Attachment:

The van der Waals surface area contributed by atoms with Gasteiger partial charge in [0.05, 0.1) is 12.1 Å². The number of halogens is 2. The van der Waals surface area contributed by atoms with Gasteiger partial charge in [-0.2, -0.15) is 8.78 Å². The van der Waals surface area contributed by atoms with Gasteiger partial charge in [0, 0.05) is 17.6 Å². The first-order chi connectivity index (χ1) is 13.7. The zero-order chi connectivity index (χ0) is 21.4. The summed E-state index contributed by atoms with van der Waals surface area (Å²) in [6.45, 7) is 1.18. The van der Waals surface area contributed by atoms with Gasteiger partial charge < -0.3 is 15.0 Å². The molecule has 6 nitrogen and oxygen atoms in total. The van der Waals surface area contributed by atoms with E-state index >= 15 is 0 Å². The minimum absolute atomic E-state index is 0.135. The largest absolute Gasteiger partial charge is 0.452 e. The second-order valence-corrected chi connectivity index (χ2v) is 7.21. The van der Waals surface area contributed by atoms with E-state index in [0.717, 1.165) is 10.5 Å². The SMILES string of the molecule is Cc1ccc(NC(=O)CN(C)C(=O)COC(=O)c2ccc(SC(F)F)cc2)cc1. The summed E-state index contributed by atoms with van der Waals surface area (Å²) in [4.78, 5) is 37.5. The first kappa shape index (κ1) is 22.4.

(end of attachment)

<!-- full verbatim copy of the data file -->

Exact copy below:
The van der Waals surface area contributed by atoms with Gasteiger partial charge in [0.05, 0.1) is 12.1 Å². The number of halogens is 2. The van der Waals surface area contributed by atoms with Gasteiger partial charge in [-0.2, -0.15) is 8.78 Å². The van der Waals surface area contributed by atoms with Gasteiger partial charge in [0, 0.05) is 17.6 Å². The first-order chi connectivity index (χ1) is 13.7. The zero-order chi connectivity index (χ0) is 21.4. The summed E-state index contributed by atoms with van der Waals surface area (Å²) in [6.45, 7) is 1.18. The van der Waals surface area contributed by atoms with Gasteiger partial charge < -0.3 is 15.0 Å². The molecule has 6 nitrogen and oxygen atoms in total. The van der Waals surface area contributed by atoms with E-state index >= 15 is 0 Å². The minimum absolute atomic E-state index is 0.135. The largest absolute Gasteiger partial charge is 0.452 e. The second-order valence-corrected chi connectivity index (χ2v) is 7.21. The van der Waals surface area contributed by atoms with E-state index in [0.717, 1.165) is 10.5 Å². The SMILES string of the molecule is Cc1ccc(NC(=O)CN(C)C(=O)COC(=O)c2ccc(SC(F)F)cc2)cc1. The summed E-state index contributed by atoms with van der Waals surface area (Å²) in [4.78, 5) is 37.5. The first kappa shape index (κ1) is 22.4.